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Sour Cream Blackberry Pie Bars

8 Aug


I’ve only been blogging for a few months but I followed various food blogs for a long time before starting my own.  Even so, there are so many facets to the food blogging world that I’m only now being introduced to.  One of those facets is the Project Pastry Queen, a group of extraordinary bloggers who are baking their way through Rebecca Rather’s The Pastry Queen, and a group I am pleased to say I am joining!  Each week one of the members chooses a recipe, we all give it a shot and share the hopefully fabulous results with you.

I received my copy of the cookbook last week and this week’s challenge for the group was inconveniently a brownie recipe…there’s still a batch of brownies sitting on my counter slowly disappearing, so for the sake of my waistline, I dove into Rebecca’s recipe collection with one I knew I could pass off to the boyfriend who would happily devour it all himself.  Strategy is everything, right?

This recipe falls somewhere between a pie, a cobbler, and a cake.  If you don’t want to wait for it to cool so you can cut it into bars, Rebecca suggests you can just spoon it out of the pan warm like a cobbler.  Either way sounds good to me!



Sour Cream Blackberry Pie Bars
Recipe from The Pastry Queen

  • 3 cups flour
  • 1 1/2 cups sugar
  • 1/4 teaspoon salt
  • 1 1/2 cups (3 sticks) chilled unsalted butter
  • 4 large eggs
  • 2 cups sugar
  • 1 cup sour cream
  • 3/4 cup flour
  • pinch of salt
  • 2 16-oz bags of frozen blackberries, defrosted and drained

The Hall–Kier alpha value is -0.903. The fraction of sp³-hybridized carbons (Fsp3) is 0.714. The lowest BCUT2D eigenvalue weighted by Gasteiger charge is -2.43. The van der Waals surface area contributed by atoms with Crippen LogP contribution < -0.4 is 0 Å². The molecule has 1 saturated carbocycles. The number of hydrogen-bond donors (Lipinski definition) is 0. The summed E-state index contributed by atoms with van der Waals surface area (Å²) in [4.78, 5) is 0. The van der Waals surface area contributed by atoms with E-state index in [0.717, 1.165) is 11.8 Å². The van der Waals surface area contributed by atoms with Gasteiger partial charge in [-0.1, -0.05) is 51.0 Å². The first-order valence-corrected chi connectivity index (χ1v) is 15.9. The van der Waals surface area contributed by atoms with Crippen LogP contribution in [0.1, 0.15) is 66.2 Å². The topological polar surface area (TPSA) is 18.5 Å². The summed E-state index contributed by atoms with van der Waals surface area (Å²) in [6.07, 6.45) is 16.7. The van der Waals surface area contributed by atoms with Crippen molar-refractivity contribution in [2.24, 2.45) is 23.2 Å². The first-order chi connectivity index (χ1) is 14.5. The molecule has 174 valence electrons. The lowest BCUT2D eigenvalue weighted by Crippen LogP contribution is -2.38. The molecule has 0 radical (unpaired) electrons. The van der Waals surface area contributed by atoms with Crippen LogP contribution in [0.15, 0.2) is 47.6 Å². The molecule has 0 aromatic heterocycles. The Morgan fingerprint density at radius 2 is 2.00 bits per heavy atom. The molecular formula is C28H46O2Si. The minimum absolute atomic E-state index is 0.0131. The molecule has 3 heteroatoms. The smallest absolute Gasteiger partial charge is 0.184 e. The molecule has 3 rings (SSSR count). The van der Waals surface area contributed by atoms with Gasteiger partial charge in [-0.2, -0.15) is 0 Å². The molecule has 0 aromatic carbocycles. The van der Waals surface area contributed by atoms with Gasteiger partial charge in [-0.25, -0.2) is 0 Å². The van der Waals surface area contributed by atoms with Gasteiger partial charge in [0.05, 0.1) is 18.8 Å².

1. Preheat the oven to 350 degrees.  Grease a 9×13″ baking pan with butter or spray.  Combine the flour, sugar and salt in a food processor and pulse for about 45 seconds until fully combined.  Cut butter into 1/2″ cubes and drop into the flour mixture.  Pulse the butter-flour mixture it looks crumbly.  If you don’t have a food processor, you can cut the butter in using two knives, a pastry cutter, or an electric stand mixer.
  2. Reserve 1 1/2 cups of the crumbly mixture to use as the topping.  Press the rest of the crumbly mixture evenly into the greased baking pan (could pie crust ever get any easier??).
  3. Bake the crust for 15-20 minutes until it is golden brown.  Note: my crust barely browned on top but it turns out it was dark brown on the bottom and very crunchy.  Daniel said it was the perfect crunchy texture, so just be aware that you don’t need to get it super browned on top.
  4. Let the crust cool for at least 10 minutes and in the meantime…
  5. Whisk the eggs in a large bowl, add sugar and whisk until completely combined.  Add sour cream (whisk), flour and salt (whisk again).  Gently fold the blackberries into the mixture.
  6. Pour the blackberry mixture over the baked crust and make sure it is spread into the corners evenly.  Sprinkle the reserved crumbles evenly across the top of the blackberry mixture–I thought it would be a pretty light sprinkling, but it ended up being a complete crust and you couldn’t see any of the blackberry mixture underneath.
  7. Bake for 45-55 minutes until the top is lightly browned.  Let cool for at least 1 hour if you want to cut it into bars.  If you want to spoon it out like a cobbler, let it cool for about 30 minutes or as long as you can stand it!

I think whipped cream was a great compliment to this recipe.  For about 1 1/2 cups of whipped cream, you’ll need 3/4 cup of chilled heavy cream, 3/4 teaspoon of sugar and 1/2 teaspoon of vanilla extract, and a chilled bowl is suggested.  Beat on low speed for 30 seconds, medium speed for about 30 seconds, and then kick it up to high speed until it’s the consistency you want it. (Cooks Illustrated, March 2005)

Old-Fashioned Chocolate Cake

18 Jul

I know you guys love my true confessions and, well, I have two of them for you tonight:

True Confession #1: Clearly I’ve been on a bit of an unhealthy streak lately, what with the pound cake and now this.  I’ve had a craving for chocolate cake recently (and I’m not even a big chocolate lover so a chocolate craving for me is a serious situation) but have no fear, I’m back to normal after this cake.  We’ll have a good variety of healthier stuff coming up here.